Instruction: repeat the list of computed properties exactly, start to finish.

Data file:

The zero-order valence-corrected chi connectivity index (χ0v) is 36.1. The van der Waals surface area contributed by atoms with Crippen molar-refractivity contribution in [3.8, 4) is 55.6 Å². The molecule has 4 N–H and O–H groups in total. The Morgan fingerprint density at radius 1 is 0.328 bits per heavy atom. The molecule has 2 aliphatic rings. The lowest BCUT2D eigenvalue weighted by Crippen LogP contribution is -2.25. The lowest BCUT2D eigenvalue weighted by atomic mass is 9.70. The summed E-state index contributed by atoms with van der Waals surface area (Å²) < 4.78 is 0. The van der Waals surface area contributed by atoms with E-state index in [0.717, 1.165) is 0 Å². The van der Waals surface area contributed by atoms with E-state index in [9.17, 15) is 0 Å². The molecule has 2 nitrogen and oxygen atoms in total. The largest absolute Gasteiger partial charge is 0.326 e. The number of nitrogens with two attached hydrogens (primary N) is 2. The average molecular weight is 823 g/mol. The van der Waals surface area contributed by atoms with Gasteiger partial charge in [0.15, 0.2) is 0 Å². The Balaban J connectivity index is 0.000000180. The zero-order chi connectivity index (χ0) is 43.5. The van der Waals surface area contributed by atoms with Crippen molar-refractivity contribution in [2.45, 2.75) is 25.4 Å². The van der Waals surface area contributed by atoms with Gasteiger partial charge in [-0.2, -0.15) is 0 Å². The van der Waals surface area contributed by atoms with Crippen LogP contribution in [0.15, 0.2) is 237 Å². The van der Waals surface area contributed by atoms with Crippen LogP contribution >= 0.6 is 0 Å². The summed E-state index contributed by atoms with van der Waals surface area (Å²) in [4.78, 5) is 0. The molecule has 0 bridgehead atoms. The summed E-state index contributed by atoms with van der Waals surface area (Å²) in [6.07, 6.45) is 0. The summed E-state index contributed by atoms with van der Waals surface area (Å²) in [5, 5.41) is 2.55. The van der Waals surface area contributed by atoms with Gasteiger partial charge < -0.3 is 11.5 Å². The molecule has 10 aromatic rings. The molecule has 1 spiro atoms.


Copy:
The zero-order valence-corrected chi connectivity index (χ0v) is 36.1. The van der Waals surface area contributed by atoms with Crippen molar-refractivity contribution in [3.8, 4) is 55.6 Å². The molecule has 4 N–H and O–H groups in total. The Morgan fingerprint density at radius 1 is 0.328 bits per heavy atom. The molecule has 2 aliphatic rings. The lowest BCUT2D eigenvalue weighted by Crippen LogP contribution is -2.25. The lowest BCUT2D eigenvalue weighted by atomic mass is 9.70. The summed E-state index contributed by atoms with van der Waals surface area (Å²) < 4.78 is 0. The van der Waals surface area contributed by atoms with E-state index in [0.717, 1.165) is 0 Å². The van der Waals surface area contributed by atoms with E-state index in [9.17, 15) is 0 Å². The molecule has 2 nitrogen and oxygen atoms in total. The largest absolute Gasteiger partial charge is 0.326 e. The number of nitrogens with two attached hydrogens (primary N) is 2. The average molecular weight is 823 g/mol. The van der Waals surface area contributed by atoms with Gasteiger partial charge in [0.15, 0.2) is 0 Å². The Balaban J connectivity index is 0.000000180. The zero-order chi connectivity index (χ0) is 43.5. The van der Waals surface area contributed by atoms with Crippen molar-refractivity contribution in [2.45, 2.75) is 25.4 Å². The van der Waals surface area contributed by atoms with Gasteiger partial charge in [-0.2, -0.15) is 0 Å². The van der Waals surface area contributed by atoms with Crippen LogP contribution in [0.15, 0.2) is 237 Å². The van der Waals surface area contributed by atoms with Crippen LogP contribution >= 0.6 is 0 Å². The summed E-state index contributed by atoms with van der Waals surface area (Å²) in [4.78, 5) is 0. The molecule has 0 bridgehead atoms. The summed E-state index contributed by atoms with van der Waals surface area (Å²) in [6.07, 6.45) is 0. The summed E-state index contributed by atoms with van der Waals surface area (Å²) in [5, 5.41) is 2.55. The van der Waals surface area contributed by atoms with Gasteiger partial charge < -0.3 is 11.5 Å². The molecule has 10 aromatic rings. The molecule has 1 spiro atoms.